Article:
So last week Google held a press event outlining several upcoming features and innovations in Google Maps, including the ability to use maps offline on Android (i.e., without a network connection), some pretty impressive 3D imagery, and shrinking the Street View camera so that it’ll fit in a backpack. The event was widely seen as a way to grab some of the limelight prior to Apple’s announcement of its own built-in maps for iOS, which came today (more on which in a moment).
None of the features are available yet, but there’s a certain tactical logic to emphasizing how much work goes on behind the scenes (it showcases the incumbent’s strengths) and pre-announcing products—none of which are available yet—when you’re about to lose customers to a competitor. (As Peter Batty wrote last week, “I suppose I’d be concerned too even if I was the size of Google, if I knew I was about to lose 250 million users or so when iOS 6 comes out, and had somebody with more money than the U.S. Treasury about to stomp into my market.”)
Maps in iOS 6 were announced as the last major item in today’s WWDC keynote. What’s interesting in the Google-vs.-Apple context is how much the new default app approaches feature parity with Google Maps on Android. Even though Apple’s Maps app circa iOS 1 through 5 used Google’s maps, it was, I believe, an Apple app. For whatever reason, it lacked features like turn-by-turn directions that could be found on Android (you could, of course, buy a third-party app with those features). Now it’s got them, and real-time traffic based on crowdsourced user data, good-looking 3D imagery, and Apple’s own map tiles. Some of those features will only be available on the iPhone 4S, iPad 2 and third-generation iPad, though.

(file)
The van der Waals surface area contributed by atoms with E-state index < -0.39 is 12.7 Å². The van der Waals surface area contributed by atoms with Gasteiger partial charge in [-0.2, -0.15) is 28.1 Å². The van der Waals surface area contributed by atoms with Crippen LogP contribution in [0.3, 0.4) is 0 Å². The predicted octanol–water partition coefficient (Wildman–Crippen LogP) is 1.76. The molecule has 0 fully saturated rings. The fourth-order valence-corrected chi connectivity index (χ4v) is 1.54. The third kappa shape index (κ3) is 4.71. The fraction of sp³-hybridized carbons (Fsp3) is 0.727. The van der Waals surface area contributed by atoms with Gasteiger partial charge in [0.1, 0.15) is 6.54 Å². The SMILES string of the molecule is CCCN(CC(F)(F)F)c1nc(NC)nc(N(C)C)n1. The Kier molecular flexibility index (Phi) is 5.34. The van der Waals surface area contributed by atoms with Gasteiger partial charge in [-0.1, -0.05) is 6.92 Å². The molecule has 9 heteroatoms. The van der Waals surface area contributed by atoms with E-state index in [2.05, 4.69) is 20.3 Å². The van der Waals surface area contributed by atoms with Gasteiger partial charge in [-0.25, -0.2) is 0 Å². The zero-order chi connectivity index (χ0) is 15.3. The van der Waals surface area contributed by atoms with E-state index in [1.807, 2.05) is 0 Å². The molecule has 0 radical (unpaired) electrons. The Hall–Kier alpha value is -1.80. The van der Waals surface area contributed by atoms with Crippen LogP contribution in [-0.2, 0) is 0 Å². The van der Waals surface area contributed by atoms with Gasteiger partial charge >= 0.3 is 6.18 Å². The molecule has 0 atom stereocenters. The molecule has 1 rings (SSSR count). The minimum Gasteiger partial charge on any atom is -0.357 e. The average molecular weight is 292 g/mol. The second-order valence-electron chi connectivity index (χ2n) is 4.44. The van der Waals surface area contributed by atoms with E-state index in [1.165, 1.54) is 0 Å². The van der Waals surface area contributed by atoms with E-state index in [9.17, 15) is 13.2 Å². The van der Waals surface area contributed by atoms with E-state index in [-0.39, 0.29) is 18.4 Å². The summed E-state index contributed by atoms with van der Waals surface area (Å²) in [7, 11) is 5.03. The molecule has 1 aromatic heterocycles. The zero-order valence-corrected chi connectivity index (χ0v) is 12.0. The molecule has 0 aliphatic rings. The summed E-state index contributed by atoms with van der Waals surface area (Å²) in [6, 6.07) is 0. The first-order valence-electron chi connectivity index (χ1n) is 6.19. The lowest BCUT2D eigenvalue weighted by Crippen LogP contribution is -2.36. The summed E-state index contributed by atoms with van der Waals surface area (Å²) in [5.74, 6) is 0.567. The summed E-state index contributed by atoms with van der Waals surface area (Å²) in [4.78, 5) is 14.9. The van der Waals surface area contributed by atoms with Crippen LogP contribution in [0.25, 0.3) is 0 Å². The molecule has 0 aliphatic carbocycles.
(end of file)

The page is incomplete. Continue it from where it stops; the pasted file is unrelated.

Lots of initial speculation as to where Apple was getting its maps from. (You may recall that this was a concern of mine.) It looks like TomTom will be its primary map provider, though other sources appear to be used as well (9to5Mac, Engadget, The Verge). It makes sense that Apple would turn to an established map data provider (TomTom bought Tele Atlas some years ago), though this bucks the trend where companies try to own their own maps or use open map data.
One interesting thing that many people may have missed: in addition to mapping APIs, Apple is offering APIs to integrate transit data into the main map app (rather than using separate transit apps).
As for where this leaves Google on iOS, it’s generally thought that Google will have to offer its own Google Maps app. They didn’t say so explicitly last week, but that was before Apple’s announcement. I think a Google Maps app for iOS will be very interesting: will it have the same features as the Android version, or will some features be held back for competitive reasons?
Update, June 12: Don’t miss Peter Batty’s reaction to Apple’s announcement and his initial thoughts on playing around with the beta. He notes, among other things, that Apple (obviously) doesn’t have Street View. And to see how it all looks, watch Cult of Mac’s hands-on video.